Kite Flying Lessons

April 10th, 2008

Did you ever fly kites when you were young? Yesterday I remembered how much I enjoyed them. With the winds of spring and warmer weather, flying a kite is a natural thing to do. And I learned that with kite flying, as with life, there are always lessons to be learned.

The kids at school had a kite flying day last week, and our son had a small kite from the store. He came home one day and we took it out to fly. It was great fun for about 10 minutes, at which time he let me have a turn. And then I proceeded to let the handle slip out of my grasp! It was a little kite with not too much string and began floating away. I couldn’t believe it- every time a kite would get away from me as a kid it just drifted softly to the ground. But not this one… it flew away, with me chasing in full run, the handle dancing just out of my reach.

At one point I almost had it and the big, goofy yellow lab runs right in front of me chasing something… he doesn’t know what it is, just that he wants to get whatever I’m chasing. I trip flat over his back, rolling to the ground in knee high grass, watching the kite handle float ever higher, up, up and away. That darn little kite flew skyward over the treetops a quarter mile away, and almost was free! But the handle and string finally caught on a top branch of a towering oak tree.

He wasn’t very happy, but I had to laugh. There it was, far away on the neighbors property stuck at the top of a giant oak tree, still flying in the wind. We walked slowly back to the house. Later it was gone, we didn’t know where. After leaving a message for the neighbors in case they wondered where their new sky ornament came from, we resolved to make another trip to the store for a new kite.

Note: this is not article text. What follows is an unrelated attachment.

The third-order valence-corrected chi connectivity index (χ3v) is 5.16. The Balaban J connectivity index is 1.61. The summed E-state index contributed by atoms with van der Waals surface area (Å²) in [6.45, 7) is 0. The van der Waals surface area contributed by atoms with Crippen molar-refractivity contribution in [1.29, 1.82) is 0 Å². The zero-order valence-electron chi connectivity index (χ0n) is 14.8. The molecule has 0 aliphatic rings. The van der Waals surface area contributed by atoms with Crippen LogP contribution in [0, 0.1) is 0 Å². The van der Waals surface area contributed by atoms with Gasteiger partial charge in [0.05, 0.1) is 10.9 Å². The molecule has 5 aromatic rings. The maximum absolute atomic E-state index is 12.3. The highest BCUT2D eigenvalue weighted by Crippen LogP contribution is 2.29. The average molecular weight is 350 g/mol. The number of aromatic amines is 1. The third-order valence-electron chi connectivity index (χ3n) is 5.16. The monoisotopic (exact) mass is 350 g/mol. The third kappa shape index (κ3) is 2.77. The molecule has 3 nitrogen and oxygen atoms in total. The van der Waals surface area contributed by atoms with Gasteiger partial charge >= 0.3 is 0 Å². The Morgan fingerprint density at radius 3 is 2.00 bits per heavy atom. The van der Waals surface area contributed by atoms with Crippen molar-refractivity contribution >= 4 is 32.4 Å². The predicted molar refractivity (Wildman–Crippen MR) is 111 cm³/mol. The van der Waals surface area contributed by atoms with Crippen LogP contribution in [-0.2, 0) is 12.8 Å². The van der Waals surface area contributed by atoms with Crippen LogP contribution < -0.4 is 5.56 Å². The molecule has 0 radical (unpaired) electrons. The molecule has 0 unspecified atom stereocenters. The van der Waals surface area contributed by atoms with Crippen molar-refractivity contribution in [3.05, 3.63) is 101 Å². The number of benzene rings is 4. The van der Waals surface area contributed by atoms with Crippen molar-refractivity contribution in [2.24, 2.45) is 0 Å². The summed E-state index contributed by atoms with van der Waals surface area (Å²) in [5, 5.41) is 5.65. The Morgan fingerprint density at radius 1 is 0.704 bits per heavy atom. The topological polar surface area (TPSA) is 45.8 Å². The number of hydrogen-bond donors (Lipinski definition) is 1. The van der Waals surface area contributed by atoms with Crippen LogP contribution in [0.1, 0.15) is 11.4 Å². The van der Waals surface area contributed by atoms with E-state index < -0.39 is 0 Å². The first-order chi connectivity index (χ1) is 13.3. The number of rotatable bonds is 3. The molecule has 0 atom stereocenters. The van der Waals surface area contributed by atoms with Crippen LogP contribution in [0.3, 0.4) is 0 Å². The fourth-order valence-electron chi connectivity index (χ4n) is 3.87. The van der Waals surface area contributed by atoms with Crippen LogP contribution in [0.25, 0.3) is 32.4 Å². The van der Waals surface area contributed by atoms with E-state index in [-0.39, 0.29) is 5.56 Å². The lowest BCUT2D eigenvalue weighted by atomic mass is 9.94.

Looking over the fancy kites at the store a few days later, I mentioned that we could try and build our own. Hard to compete with the fancy stuff at the store, but I offered to replace the kite I lost, or that we could build our own kite and I would give him a dollar bill. The same value of the cost of a new one. Being a smart young man he went for the cash and the idea of building our own kite, looking at me doubtfully however.

So I resolved to build a darn kite or else, right then and there. After he came home from school yesterday, we went to work. I found some Pampas Grass sticks hardened enough from last years growth that he had saved (he loves sticks of every sort). I drilled tiny holes in the middle and the ends after finding pieces I could cut so that the joints of the growth were close to the ends for strength. Then I used small loops of wire at the ends as an attachment point for string. Next we tied string from top to bottom, and side to side. The Pampas Grass was just flexible enough to bend without crimping over, at least the second or third time I tried. So with a slight bow lengthwise and across, we then tied string all the way around the outside to complete the frame.


Newspaper kite with Pampas Grass frame
And then it was newspaper time! He liked the idea of using the funny papers from the comics section, so we cut and fit several pieces, glueing them over the string and reinforcing the corners. A little more string in the front to make a center loop and almost done!




Funny paper kite with Little Bluestem tailWe made the tail out of old t-shirt pieces tied together in a narrow strip. Voila!About an hour’s work and we were off to try it out. Perhaps damping his expectations, I explained that a newspaper kite might not hold up very well, so if not we’ll just laugh about it, try again and build a new one.